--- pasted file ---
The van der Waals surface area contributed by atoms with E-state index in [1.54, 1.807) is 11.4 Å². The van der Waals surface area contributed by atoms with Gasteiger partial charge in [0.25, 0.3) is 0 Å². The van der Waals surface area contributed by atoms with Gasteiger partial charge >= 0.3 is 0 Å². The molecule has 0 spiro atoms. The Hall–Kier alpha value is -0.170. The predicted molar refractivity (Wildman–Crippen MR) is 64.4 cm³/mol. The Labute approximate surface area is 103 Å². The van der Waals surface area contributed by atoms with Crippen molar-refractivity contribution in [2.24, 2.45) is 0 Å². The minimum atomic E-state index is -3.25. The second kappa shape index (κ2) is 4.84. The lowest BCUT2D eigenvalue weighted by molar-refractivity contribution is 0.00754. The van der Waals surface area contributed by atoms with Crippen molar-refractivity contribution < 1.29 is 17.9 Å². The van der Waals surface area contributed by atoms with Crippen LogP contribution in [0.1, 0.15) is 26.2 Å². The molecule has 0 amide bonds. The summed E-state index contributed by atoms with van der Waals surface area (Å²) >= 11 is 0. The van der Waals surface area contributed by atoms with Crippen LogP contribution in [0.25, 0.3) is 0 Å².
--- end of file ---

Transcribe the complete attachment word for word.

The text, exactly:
The van der Waals surface area contributed by atoms with E-state index in [1.54, 1.807) is 11.4 Å². The van der Waals surface area contributed by atoms with Gasteiger partial charge in [0.25, 0.3) is 0 Å². The van der Waals surface area contributed by atoms with Gasteiger partial charge >= 0.3 is 0 Å². The molecule has 0 spiro atoms. The Hall–Kier alpha value is -0.170. The predicted molar refractivity (Wildman–Crippen MR) is 64.4 cm³/mol. The Labute approximate surface area is 103 Å². The van der Waals surface area contributed by atoms with Crippen molar-refractivity contribution in [2.24, 2.45) is 0 Å². The minimum atomic E-state index is -3.25. The second kappa shape index (κ2) is 4.84. The lowest BCUT2D eigenvalue weighted by molar-refractivity contribution is 0.00754. The van der Waals surface area contributed by atoms with Crippen molar-refractivity contribution < 1.29 is 17.9 Å². The van der Waals surface area contributed by atoms with Crippen LogP contribution in [0.1, 0.15) is 26.2 Å². The molecule has 0 amide bonds. The summed E-state index contributed by atoms with van der Waals surface area (Å²) >= 11 is 0. The van der Waals surface area contributed by atoms with Crippen LogP contribution in [0.25, 0.3) is 0 Å².